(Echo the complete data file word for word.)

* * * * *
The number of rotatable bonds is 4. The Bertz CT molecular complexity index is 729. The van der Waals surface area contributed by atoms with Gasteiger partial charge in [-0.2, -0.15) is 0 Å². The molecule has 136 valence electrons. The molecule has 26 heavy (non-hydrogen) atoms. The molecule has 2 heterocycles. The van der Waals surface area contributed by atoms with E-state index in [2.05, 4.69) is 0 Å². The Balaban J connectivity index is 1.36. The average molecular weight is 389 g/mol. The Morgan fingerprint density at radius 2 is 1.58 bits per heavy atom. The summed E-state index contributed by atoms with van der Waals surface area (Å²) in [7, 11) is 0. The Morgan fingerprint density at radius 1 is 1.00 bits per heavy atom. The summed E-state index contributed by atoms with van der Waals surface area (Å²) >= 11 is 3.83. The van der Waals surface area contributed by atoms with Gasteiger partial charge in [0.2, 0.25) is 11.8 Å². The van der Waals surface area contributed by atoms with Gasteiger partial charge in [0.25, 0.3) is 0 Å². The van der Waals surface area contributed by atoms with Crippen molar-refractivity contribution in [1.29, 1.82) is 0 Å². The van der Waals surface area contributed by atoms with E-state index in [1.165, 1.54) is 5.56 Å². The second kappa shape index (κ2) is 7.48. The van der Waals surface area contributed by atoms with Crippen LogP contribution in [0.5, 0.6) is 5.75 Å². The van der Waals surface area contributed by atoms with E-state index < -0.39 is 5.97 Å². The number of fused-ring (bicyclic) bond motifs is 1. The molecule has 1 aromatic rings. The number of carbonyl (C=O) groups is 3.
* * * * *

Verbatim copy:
The number of rotatable bonds is 4. The Bertz CT molecular complexity index is 729. The van der Waals surface area contributed by atoms with Gasteiger partial charge in [-0.2, -0.15) is 0 Å². The molecule has 136 valence electrons. The molecule has 26 heavy (non-hydrogen) atoms. The molecule has 2 heterocycles. The van der Waals surface area contributed by atoms with E-state index in [2.05, 4.69) is 0 Å². The Balaban J connectivity index is 1.36. The average molecular weight is 389 g/mol. The Morgan fingerprint density at radius 2 is 1.58 bits per heavy atom. The summed E-state index contributed by atoms with van der Waals surface area (Å²) in [7, 11) is 0. The Morgan fingerprint density at radius 1 is 1.00 bits per heavy atom. The summed E-state index contributed by atoms with van der Waals surface area (Å²) >= 11 is 3.83. The van der Waals surface area contributed by atoms with Gasteiger partial charge in [0.2, 0.25) is 11.8 Å². The van der Waals surface area contributed by atoms with Gasteiger partial charge in [0.25, 0.3) is 0 Å². The van der Waals surface area contributed by atoms with Crippen molar-refractivity contribution in [1.29, 1.82) is 0 Å². The van der Waals surface area contributed by atoms with E-state index in [1.165, 1.54) is 5.56 Å². The second kappa shape index (κ2) is 7.48. The van der Waals surface area contributed by atoms with Crippen LogP contribution in [0.5, 0.6) is 5.75 Å². The van der Waals surface area contributed by atoms with E-state index < -0.39 is 5.97 Å². The number of fused-ring (bicyclic) bond motifs is 1. The molecule has 1 aromatic rings. The number of carbonyl (C=O) groups is 3.